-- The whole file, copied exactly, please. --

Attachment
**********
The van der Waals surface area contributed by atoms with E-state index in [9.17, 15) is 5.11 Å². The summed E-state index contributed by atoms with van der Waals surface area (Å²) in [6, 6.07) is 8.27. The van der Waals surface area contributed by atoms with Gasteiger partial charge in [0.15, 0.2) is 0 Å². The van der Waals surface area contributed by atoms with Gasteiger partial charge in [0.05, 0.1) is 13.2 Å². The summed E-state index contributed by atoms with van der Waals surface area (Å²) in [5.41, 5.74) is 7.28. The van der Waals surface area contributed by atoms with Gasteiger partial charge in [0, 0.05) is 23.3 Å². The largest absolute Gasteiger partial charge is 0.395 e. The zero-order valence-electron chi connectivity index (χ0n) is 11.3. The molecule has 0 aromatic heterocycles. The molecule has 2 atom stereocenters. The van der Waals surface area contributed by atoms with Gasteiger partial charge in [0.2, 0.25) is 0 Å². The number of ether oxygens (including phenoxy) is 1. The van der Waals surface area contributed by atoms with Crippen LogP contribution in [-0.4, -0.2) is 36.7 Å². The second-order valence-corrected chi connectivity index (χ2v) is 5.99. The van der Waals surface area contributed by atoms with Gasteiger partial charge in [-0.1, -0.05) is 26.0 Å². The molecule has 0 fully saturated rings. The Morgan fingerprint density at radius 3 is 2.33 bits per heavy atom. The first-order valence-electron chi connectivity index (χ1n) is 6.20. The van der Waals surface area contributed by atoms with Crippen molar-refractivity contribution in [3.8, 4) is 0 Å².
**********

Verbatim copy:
The van der Waals surface area contributed by atoms with E-state index in [9.17, 15) is 5.11 Å². The summed E-state index contributed by atoms with van der Waals surface area (Å²) in [6, 6.07) is 8.27. The van der Waals surface area contributed by atoms with Gasteiger partial charge in [0.15, 0.2) is 0 Å². The van der Waals surface area contributed by atoms with Gasteiger partial charge in [0.05, 0.1) is 13.2 Å². The summed E-state index contributed by atoms with van der Waals surface area (Å²) in [5.41, 5.74) is 7.28. The van der Waals surface area contributed by atoms with Gasteiger partial charge in [0, 0.05) is 23.3 Å². The largest absolute Gasteiger partial charge is 0.395 e. The zero-order valence-electron chi connectivity index (χ0n) is 11.3. The molecule has 0 aromatic heterocycles. The molecule has 2 atom stereocenters. The van der Waals surface area contributed by atoms with Gasteiger partial charge in [0.2, 0.25) is 0 Å². The number of ether oxygens (including phenoxy) is 1. The van der Waals surface area contributed by atoms with Crippen LogP contribution in [-0.4, -0.2) is 36.7 Å². The second-order valence-corrected chi connectivity index (χ2v) is 5.99. The van der Waals surface area contributed by atoms with Gasteiger partial charge in [-0.1, -0.05) is 26.0 Å². The molecule has 0 fully saturated rings. The Morgan fingerprint density at radius 3 is 2.33 bits per heavy atom. The first-order valence-electron chi connectivity index (χ1n) is 6.20. The van der Waals surface area contributed by atoms with Crippen molar-refractivity contribution in [3.8, 4) is 0 Å².